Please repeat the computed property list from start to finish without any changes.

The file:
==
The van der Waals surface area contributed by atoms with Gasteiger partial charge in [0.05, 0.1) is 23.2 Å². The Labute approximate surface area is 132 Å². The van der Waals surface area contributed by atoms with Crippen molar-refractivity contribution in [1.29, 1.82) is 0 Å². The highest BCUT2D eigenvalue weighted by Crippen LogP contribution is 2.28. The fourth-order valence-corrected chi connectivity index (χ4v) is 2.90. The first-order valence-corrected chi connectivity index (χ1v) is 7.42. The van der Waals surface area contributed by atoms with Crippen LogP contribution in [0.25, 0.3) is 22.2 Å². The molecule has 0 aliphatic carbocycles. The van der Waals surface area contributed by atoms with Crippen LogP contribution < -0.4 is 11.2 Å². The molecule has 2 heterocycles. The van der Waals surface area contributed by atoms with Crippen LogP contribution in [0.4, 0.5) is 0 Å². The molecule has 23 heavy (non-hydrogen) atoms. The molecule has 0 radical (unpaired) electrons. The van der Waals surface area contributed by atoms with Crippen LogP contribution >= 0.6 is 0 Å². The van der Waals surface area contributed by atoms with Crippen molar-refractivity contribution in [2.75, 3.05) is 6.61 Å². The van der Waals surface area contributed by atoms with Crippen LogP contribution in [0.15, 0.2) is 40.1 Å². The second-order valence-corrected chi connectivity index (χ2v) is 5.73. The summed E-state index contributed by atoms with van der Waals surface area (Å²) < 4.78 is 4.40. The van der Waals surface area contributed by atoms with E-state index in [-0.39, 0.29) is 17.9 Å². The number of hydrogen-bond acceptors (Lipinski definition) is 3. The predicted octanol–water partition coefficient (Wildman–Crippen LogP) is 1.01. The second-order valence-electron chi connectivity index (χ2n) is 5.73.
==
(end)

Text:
The van der Waals surface area contributed by atoms with Gasteiger partial charge in [0.05, 0.1) is 23.2 Å². The Labute approximate surface area is 132 Å². The van der Waals surface area contributed by atoms with Crippen molar-refractivity contribution in [1.29, 1.82) is 0 Å². The highest BCUT2D eigenvalue weighted by Crippen LogP contribution is 2.28. The fourth-order valence-corrected chi connectivity index (χ4v) is 2.90. The first-order valence-corrected chi connectivity index (χ1v) is 7.42. The van der Waals surface area contributed by atoms with Crippen LogP contribution in [0.25, 0.3) is 22.2 Å². The molecule has 0 aliphatic carbocycles. The van der Waals surface area contributed by atoms with Crippen LogP contribution < -0.4 is 11.2 Å². The molecule has 2 heterocycles. The van der Waals surface area contributed by atoms with Crippen LogP contribution in [0.4, 0.5) is 0 Å². The molecule has 23 heavy (non-hydrogen) atoms. The molecule has 0 radical (unpaired) electrons. The van der Waals surface area contributed by atoms with Crippen LogP contribution >= 0.6 is 0 Å². The van der Waals surface area contributed by atoms with Crippen molar-refractivity contribution in [2.75, 3.05) is 6.61 Å². The van der Waals surface area contributed by atoms with Crippen LogP contribution in [0.15, 0.2) is 40.1 Å². The second-order valence-corrected chi connectivity index (χ2v) is 5.73. The summed E-state index contributed by atoms with van der Waals surface area (Å²) < 4.78 is 4.40. The van der Waals surface area contributed by atoms with E-state index in [-0.39, 0.29) is 17.9 Å². The number of hydrogen-bond acceptors (Lipinski definition) is 3. The predicted octanol–water partition coefficient (Wildman–Crippen LogP) is 1.01. The second-order valence-electron chi connectivity index (χ2n) is 5.73.